It may have been a butterfly that first started me thinking seriously about biology. It was early spring; I was perhaps twelve or thirteen years old and sitting in the garden when a quivering yellow butterfly flew over the fence. It turned, hovered and briefly settled—just long enough for me to notice the elaborate veins and spots on its wings. […] Like me, it was so obviously alive: it could move, it could sense, it could respond, it seemed so full of purpose. I found myself wondering: what does it really mean to be alive?

Our minds can contemplate the universe if we let it.

If you are a bit foggy on wonder, start with Annie Dillard, the naturalist, novelist, and all-around brilliant observer, who inhales the universe:

I wonder how long it would take you to notice the regular recurrence of the seasons if you were the first man on earth. What would it be like to live in open-ended time broken only by days and nights? You could say, ‘it’s cold again; it was cold before,’ but you couldn’t make the key connection and say, ‘it was cold this time last year,’ because the notion of ‘year’ is precisely the one you lack. Assuming that you hadn’t yet noticed any orderly progression of heavenly bodies, how long would you have to live on earth before you could feel with any assurance that any one particular long period of cold would, in fact, end?

It is a sticky thing, wonder. A viscous thing. It is flying your way all the time like cosmic spitballs.

Should it hit you, stick to you, it might not leave. It might keep pulling you in. To cows. To stars. To cells. To anything above biological needs.

Davis continues to watch cows:

The third comes out into the field, from behind the barn when the other two have already chosen their spots, quite far apart. She can choose to join either one. She goes deliberately to that one in the far corner. Does she prefer the company of that cow or does she prefer that corner?

Photo of Blue whale skeleton in the Natural History Museum. Featured in "A Sense of Wonder" in the Examined Life.
The Hall’s cathedral structure allows visitors to walk around the diving whale, wondering at her size, the way her bones support one another, what it takes to create and sustain such a giant. Learn more about this wonderful place or take an audio-tour with David Attenborough. Photograph by Ellen Vrana

Wonder is the sticky thing that pulls us onto the threshold of comprehension and pushes us over the edge into what Carson calls a “renewed excitement in living.”

Find something to wonder about. Better yet, find something to keep wondering about.

The Word is Not Enough

“Thank you is not enough. But there are no words.”
Christie Watson

We seem to be existing in a space beyond words. Beyond language. The fear, the anxiety, the gratitude, the anger…

The word is not enough.

What happens when words fail us? What takes their place? How does this affect communication, moreover communion?

In many ways, language has always been a boundary against which we push—a “boundary of the unsayable,” American novelist Marilynne Robinson calls it.

Against it pushes Joan Didion when she tries to express grief at the death of her daughter. Against it pushes physicist Alan Lightman when he stretches himself in the universe seeking place and meaning.

Hieroglyphics at Luxor, Egypt. Featured in "The Word is Not Enough" in the Examined Life.
Hieroglyphics at the Luxor Temple, Egypt. Hieroglyphs, from the Greek “sacred carvings,” utilized pictorial form to narrate and define. Photograph by Ellen Vrana.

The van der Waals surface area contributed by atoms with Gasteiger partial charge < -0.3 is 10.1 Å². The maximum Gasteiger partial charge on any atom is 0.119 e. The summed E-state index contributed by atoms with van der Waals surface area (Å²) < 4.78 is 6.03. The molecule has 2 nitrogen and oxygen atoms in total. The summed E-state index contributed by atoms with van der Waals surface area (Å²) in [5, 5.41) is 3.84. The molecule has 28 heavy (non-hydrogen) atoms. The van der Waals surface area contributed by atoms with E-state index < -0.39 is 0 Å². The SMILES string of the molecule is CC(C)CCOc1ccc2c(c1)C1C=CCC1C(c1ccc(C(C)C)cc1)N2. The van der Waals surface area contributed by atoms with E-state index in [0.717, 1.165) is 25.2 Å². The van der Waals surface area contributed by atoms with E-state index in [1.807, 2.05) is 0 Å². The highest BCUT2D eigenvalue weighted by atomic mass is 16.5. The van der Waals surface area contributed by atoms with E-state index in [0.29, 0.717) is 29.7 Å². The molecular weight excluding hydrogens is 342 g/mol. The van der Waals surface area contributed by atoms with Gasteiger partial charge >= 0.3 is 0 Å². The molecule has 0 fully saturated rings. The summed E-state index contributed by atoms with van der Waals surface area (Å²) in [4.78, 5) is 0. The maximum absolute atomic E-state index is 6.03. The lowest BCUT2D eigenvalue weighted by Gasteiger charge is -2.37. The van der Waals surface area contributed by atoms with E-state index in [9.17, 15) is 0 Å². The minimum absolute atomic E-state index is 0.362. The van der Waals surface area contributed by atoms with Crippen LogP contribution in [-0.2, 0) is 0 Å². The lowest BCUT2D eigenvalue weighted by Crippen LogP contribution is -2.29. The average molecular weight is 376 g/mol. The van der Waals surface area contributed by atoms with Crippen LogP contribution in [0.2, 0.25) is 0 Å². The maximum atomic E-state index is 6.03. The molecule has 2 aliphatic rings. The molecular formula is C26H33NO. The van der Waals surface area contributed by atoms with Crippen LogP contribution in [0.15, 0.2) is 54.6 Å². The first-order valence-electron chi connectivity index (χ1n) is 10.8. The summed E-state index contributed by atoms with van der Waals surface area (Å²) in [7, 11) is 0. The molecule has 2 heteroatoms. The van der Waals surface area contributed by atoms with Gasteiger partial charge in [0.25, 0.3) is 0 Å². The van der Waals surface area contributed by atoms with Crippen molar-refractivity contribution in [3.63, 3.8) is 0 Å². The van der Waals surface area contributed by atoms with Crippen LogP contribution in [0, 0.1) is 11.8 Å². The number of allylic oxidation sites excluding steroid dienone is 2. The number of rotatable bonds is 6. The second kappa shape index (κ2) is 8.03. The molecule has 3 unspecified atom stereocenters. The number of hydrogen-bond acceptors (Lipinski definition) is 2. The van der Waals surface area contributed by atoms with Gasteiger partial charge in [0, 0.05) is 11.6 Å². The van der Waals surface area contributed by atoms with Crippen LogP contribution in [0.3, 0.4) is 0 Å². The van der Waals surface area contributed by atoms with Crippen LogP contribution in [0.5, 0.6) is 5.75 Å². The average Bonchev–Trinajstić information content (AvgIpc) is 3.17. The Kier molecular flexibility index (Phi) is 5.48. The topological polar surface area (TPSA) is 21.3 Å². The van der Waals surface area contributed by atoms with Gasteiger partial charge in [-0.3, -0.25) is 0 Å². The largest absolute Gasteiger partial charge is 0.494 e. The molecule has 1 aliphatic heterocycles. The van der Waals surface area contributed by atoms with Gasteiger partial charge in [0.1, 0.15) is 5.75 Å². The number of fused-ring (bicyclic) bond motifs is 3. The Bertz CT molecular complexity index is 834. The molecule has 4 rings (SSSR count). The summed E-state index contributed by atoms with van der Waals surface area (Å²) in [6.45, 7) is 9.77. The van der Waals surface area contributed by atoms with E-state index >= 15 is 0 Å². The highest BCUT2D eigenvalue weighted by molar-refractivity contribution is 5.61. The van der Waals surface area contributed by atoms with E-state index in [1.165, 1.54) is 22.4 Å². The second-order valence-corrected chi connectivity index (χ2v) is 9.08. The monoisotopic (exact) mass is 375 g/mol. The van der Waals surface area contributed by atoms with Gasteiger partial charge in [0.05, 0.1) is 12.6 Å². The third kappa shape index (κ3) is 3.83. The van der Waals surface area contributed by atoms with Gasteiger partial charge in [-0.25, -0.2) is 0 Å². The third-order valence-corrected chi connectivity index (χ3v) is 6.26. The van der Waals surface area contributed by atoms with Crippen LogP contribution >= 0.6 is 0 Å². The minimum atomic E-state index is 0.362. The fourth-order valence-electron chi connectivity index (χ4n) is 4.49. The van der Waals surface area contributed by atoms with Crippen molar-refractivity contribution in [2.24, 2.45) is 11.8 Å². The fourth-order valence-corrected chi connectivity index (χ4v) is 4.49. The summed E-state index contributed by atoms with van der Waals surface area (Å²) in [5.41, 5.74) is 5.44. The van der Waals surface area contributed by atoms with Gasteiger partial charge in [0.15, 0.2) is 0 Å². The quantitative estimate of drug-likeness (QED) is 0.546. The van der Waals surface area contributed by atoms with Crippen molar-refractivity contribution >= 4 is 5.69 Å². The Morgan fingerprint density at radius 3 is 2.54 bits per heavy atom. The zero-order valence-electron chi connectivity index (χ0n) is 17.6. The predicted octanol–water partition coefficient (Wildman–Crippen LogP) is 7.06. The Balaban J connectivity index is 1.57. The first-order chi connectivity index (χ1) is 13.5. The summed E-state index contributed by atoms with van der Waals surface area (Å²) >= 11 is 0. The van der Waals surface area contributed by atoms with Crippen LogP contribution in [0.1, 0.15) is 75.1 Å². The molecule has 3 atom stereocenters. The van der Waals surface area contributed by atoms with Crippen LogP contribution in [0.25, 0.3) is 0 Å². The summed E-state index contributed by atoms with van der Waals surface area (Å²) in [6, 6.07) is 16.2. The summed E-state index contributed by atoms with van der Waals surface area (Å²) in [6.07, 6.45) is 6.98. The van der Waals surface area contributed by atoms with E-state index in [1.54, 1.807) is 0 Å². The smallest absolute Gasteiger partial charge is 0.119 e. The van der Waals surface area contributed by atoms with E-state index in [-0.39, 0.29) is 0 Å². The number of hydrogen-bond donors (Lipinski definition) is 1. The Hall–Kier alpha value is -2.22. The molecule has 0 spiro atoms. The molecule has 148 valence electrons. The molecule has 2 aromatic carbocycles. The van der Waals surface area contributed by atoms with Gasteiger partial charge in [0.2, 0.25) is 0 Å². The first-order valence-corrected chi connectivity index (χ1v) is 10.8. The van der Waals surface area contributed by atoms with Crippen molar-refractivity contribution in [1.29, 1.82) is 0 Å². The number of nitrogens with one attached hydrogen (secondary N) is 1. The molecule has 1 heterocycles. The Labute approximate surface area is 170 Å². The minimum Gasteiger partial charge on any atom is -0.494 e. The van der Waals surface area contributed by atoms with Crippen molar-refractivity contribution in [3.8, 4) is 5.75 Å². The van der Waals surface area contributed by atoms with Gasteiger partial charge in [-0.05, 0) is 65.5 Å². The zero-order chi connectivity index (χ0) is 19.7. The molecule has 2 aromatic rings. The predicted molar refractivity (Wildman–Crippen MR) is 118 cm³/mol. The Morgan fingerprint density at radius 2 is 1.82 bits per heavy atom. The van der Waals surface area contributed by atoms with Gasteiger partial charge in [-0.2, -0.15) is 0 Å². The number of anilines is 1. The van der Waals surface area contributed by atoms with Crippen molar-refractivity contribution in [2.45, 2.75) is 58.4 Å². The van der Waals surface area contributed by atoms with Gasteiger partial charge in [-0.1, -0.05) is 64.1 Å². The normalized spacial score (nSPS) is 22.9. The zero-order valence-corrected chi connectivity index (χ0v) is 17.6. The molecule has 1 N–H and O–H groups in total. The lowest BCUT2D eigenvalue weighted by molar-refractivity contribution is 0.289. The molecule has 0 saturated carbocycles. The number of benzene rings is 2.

And whoever thinks these are worthy, breathy words I am writing down is kind. Writing is neither vibrant life nor docile artifact but a text that would put all its money on the hope of suggestion. […] Sunflowers themselves are far more wonderful than any words about them.

I wish I could transport Mary Oliver to the space next to Vincent van Gogh. Van Gogh painted sunflowers, his favorite flower, again and again. A man who spoke so many languages, had so many words on his lips, felt he needed to paint to express.

We act when we cannot say.

Hieroglyphics at Karnak, Egypt. Featured in "The Word is Not Enough" in the Examined Life.
Hieroglyphics at Karnak, Egypt. “But sometimes in a man or a woman awareness takes place – not very often and always inexplainable.” wrote John Steinbeck. Photograph by Ellen Vrana.

Windows in London are full of rainbows. This country has agreed rainbows express what we cannot say to all the frontline workers who are saving our lives. A big arc of color, a small thank-you.

We make rainbows. We act. But how do the health care workers self-express? Do they make rainbows for each other?

English nurse Christie Watson admits in her memoir that the language of kindness is something practiced, day after day. It is something shown, not spoken. For how do you thank someone for returning your life? Returning the life of someone you love?

Watson shares a note she once received:

To the bereavement midwife. You helped me through the worst time of our life. We will treasure the memories you let us make during Annabelle’s short time. Thank you is not enough. But there are no words.

But we cannot always act. What if we have negative feelings, emotions? What if we hate and fear to the fringes of our body such that we pulse? Then should we act?

Anger is an outsized emotion, “the deepest form of compassion,” concludes poet David Whyte. “The internal living flame of anger always illuminates what we belong to, what we wish to protect.”

When the word is not enough, violence becomes the act of expression. “Words!” they might as well be yelling, “we need more words!”

Hieroglyphics at Luxor, Egypt. Featured in "The Word is Not Enough" in the Examined Life.
Hieroglyphics at Luxor, Egypt. Steinbeck continues “There are no words for it because there is no one ever to tell. This is a secret not kept a secret, but locked in wordlessness.” Photograph by Ellen Vrana.

Will the words we use ever catch up to our need for expression?

“The human experience,” argues Erich Fromm, “is not describable.” In his 1976 work To Have or To Be?, the German social psychologist separates the human experience into “having” and “being.” In the having mode, everything is a thing, describable. But in the (more preferred) being mode, the word is not enough.